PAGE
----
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Navigating the Complex and Confusing Lien Waivers Process

Lien Waiver

Are you overwhelmed and confused by the complex lien waiver rules and requirements in the State of Texas? If you answered yes, you are not alone! In this article, we’ll help you with navigating the complex and confusing lien waivers process.

What is a lien waiver?

Why do you need a lien waiver? Lien waivers are documents that act as a receipt for funds, and state that the party receiving the funds waives their mechanic’s lien rights once payment has been made. Typically, the party making a payment, such as the general contractor or the owner, will require the subcontractor receiving payment to sign and execute a lien waiver.

It is always essential to understand what you are signing, and that is especially true when it comes to lien waivers. The Texas legislature created a set of standard lien waiver forms in 2011, to be used for all construction projects, to try and create a level playing field. Failure to use these forms, using the waivers in the incorrect order, or attempts to modify the waiver language will result in the lien waiver request being invalid and unenforceable.

Before 2011, lien waivers were a mess, and there was a higher risk of abuse than there is today. While these forms have added some extra protection by preventing parties from modifying the language, there is still a risk for mistakes. Next, we will review the mandatory process of executing lien waivers. If these steps are not followed correctly or if a specific language is added, this can limit the subcontractor’s ability to collect what is owed to them.

What is the lien waivers process?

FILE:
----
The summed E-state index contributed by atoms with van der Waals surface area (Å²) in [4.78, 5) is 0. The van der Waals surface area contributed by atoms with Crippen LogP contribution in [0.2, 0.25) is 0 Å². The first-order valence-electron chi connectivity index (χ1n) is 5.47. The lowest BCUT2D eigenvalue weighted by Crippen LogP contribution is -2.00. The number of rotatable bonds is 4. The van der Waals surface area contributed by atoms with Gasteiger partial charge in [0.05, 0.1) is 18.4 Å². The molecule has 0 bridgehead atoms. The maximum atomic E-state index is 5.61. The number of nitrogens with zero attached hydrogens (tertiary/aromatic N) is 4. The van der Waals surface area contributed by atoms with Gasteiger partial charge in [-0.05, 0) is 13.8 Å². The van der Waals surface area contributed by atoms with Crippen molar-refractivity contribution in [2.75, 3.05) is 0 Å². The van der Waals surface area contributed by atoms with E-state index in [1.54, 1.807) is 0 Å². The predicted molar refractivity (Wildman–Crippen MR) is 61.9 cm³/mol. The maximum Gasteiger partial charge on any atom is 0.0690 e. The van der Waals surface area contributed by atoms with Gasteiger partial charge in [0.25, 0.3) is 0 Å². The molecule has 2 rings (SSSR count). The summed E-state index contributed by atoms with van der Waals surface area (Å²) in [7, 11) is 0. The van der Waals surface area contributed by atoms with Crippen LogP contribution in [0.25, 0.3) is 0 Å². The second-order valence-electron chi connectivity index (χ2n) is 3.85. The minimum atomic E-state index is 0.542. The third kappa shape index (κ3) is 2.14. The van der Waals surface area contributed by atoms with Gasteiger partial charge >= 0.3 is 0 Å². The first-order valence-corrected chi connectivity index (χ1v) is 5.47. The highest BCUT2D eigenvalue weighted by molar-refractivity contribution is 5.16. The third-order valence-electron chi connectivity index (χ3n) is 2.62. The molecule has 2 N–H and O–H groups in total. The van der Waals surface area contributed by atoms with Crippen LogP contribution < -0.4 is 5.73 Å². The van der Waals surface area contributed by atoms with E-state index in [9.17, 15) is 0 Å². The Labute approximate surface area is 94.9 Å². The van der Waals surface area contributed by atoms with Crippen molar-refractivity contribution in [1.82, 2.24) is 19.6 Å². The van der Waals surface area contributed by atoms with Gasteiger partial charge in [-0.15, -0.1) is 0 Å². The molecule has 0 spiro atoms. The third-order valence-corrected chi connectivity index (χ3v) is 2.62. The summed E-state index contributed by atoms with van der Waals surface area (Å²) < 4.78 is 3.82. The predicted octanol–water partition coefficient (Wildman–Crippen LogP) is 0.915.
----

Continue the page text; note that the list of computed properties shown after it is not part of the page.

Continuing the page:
Lien waivers must be submitted in a specific order, listed below.

  1. Conditional waiver and release on progress payment.
  2. Unconditional waiver and release on progress payment.
  3. Conditional waiver and release on final payment
  4. Unconditional waiver and release on final payment.

Important note – ALL Texas lien waivers must be notarized to be valid!

The conditional waiver and release on progress payment is submitted at the same time a pay application is provided. The waiver and the payment application should state the exact same time period. This first agreement is conditional, meaning your lien rights are not waived until payment is made.

For the next pay application, you will need an unconditional waiver for the month before and a conditional waiver for the current pay application. The unconditional waiver states that your lien rights are now waived, since you have been paid in full, for the period indicated in your payment application. You should not sign the unconditional lien waiver until you have been paid in good funds (the check has cleared). 

This process is followed throughout the whole project, until the final pay application. For the final pay application, the subcontractor submits the conditional waiver on final payment, which states the total remaining amount you are due for the project, including retainage. Once you are paid in full (including retainage), you supply the general contractor with the unconditional waiver. The unconditional waiver and release on final payment state that your lien rights are waived now that the final payment has been received.

What do you do if you are being asked to sign an unconditional lien waiver before you are paid?

Do not sign it! Under section 52.283 of the Texas property code, it is illegal to make anyone sign either type of unconditional lien waiver if they have not been paid. We know in the real world this happens all the time. We also know in reality, even though it is against the law to make someone sign an unconditional waiver if you sign it, it can and will be used against you. We recommend that you do not sign an unconditional waiver if you have not been paid, especially if this is the first time you are working for a specific company or person.

Before you sign away your mechanic’s lien rights, you need to make sure the forms and the lien waiver process is being correctly followed. If you are unsure about any part of the lien waiver process or are concerned about language in a lien waiver you have been asked to sign, we are here to help. Here at The Cromeens Law Firm, we are highly experienced in Texas lien waivers. We can review and customize lien waivers, and we can include additional details to ensure you and your business are protected!

What are the Texas statutory lien waivers?

The four Texas statutory lien waivers can be found at sections 53.281 – 53.287 of the Texas property code, and for your convenience, we have linked to each document below.

If you have any further questions call us at 713-715-7334.

Karalynn Cromeens

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